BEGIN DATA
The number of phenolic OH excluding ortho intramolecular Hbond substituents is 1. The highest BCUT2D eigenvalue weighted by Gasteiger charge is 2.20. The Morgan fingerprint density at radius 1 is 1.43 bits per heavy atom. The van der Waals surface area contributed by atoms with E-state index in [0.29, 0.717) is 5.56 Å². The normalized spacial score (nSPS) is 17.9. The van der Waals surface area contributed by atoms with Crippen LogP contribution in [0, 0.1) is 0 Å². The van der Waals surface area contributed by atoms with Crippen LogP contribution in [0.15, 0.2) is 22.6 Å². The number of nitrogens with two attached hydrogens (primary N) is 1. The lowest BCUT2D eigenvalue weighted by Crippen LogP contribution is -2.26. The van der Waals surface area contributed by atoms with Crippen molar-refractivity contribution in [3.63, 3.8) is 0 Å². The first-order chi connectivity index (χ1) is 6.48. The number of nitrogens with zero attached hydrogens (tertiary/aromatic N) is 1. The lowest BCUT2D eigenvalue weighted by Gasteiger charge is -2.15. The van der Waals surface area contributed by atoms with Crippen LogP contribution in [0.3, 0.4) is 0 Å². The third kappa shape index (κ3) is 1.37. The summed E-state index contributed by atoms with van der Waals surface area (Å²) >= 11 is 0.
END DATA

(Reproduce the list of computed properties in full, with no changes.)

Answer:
The number of phenolic OH excluding ortho intramolecular Hbond substituents is 1. The highest BCUT2D eigenvalue weighted by Gasteiger charge is 2.20. The Morgan fingerprint density at radius 1 is 1.43 bits per heavy atom. The van der Waals surface area contributed by atoms with E-state index in [0.29, 0.717) is 5.56 Å². The normalized spacial score (nSPS) is 17.9. The van der Waals surface area contributed by atoms with Crippen LogP contribution in [0, 0.1) is 0 Å². The van der Waals surface area contributed by atoms with Crippen LogP contribution in [0.15, 0.2) is 22.6 Å². The number of nitrogens with two attached hydrogens (primary N) is 1. The lowest BCUT2D eigenvalue weighted by Crippen LogP contribution is -2.26. The van der Waals surface area contributed by atoms with Crippen molar-refractivity contribution in [3.63, 3.8) is 0 Å². The first-order chi connectivity index (χ1) is 6.48. The number of nitrogens with zero attached hydrogens (tertiary/aromatic N) is 1. The lowest BCUT2D eigenvalue weighted by Gasteiger charge is -2.15. The van der Waals surface area contributed by atoms with Crippen LogP contribution in [0.3, 0.4) is 0 Å². The third kappa shape index (κ3) is 1.37. The summed E-state index contributed by atoms with van der Waals surface area (Å²) >= 11 is 0.